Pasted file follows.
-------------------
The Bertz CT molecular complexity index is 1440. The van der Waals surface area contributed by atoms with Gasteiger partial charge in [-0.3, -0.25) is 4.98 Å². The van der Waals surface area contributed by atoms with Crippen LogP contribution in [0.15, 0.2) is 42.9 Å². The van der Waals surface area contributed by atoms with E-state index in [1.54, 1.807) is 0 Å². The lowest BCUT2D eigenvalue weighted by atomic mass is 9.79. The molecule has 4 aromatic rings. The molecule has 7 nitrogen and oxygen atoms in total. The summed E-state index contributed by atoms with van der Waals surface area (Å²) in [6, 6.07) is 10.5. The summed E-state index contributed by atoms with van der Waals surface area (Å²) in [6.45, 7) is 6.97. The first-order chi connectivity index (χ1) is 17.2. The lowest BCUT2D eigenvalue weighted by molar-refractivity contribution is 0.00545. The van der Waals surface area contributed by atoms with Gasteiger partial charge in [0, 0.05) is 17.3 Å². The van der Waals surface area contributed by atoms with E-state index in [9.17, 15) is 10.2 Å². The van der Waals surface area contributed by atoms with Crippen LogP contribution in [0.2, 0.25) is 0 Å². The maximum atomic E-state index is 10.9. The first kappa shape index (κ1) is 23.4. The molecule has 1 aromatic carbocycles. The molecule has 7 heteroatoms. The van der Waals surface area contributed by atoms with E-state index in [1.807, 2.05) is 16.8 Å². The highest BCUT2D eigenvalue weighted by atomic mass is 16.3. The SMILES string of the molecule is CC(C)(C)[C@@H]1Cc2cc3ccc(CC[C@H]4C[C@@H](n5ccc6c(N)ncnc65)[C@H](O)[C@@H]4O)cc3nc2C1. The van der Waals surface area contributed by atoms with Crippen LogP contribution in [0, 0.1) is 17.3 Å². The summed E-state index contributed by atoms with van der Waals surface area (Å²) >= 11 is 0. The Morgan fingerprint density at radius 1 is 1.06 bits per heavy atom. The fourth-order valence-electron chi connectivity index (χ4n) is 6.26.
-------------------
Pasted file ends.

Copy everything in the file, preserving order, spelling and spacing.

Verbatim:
The Bertz CT molecular complexity index is 1440. The van der Waals surface area contributed by atoms with Gasteiger partial charge in [-0.3, -0.25) is 4.98 Å². The van der Waals surface area contributed by atoms with Crippen LogP contribution in [0.15, 0.2) is 42.9 Å². The van der Waals surface area contributed by atoms with E-state index in [1.54, 1.807) is 0 Å². The lowest BCUT2D eigenvalue weighted by atomic mass is 9.79. The molecule has 4 aromatic rings. The molecule has 7 nitrogen and oxygen atoms in total. The summed E-state index contributed by atoms with van der Waals surface area (Å²) in [6, 6.07) is 10.5. The summed E-state index contributed by atoms with van der Waals surface area (Å²) in [6.45, 7) is 6.97. The first-order chi connectivity index (χ1) is 17.2. The lowest BCUT2D eigenvalue weighted by molar-refractivity contribution is 0.00545. The van der Waals surface area contributed by atoms with Gasteiger partial charge in [0, 0.05) is 17.3 Å². The van der Waals surface area contributed by atoms with E-state index in [9.17, 15) is 10.2 Å². The van der Waals surface area contributed by atoms with Crippen LogP contribution in [0.2, 0.25) is 0 Å². The maximum atomic E-state index is 10.9. The first kappa shape index (κ1) is 23.4. The molecule has 1 aromatic carbocycles. The molecule has 7 heteroatoms. The van der Waals surface area contributed by atoms with E-state index in [1.807, 2.05) is 16.8 Å². The highest BCUT2D eigenvalue weighted by atomic mass is 16.3. The SMILES string of the molecule is CC(C)(C)[C@@H]1Cc2cc3ccc(CC[C@H]4C[C@@H](n5ccc6c(N)ncnc65)[C@H](O)[C@@H]4O)cc3nc2C1. The van der Waals surface area contributed by atoms with Crippen LogP contribution in [0, 0.1) is 17.3 Å². The summed E-state index contributed by atoms with van der Waals surface area (Å²) >= 11 is 0. The Morgan fingerprint density at radius 1 is 1.06 bits per heavy atom. The fourth-order valence-electron chi connectivity index (χ4n) is 6.26.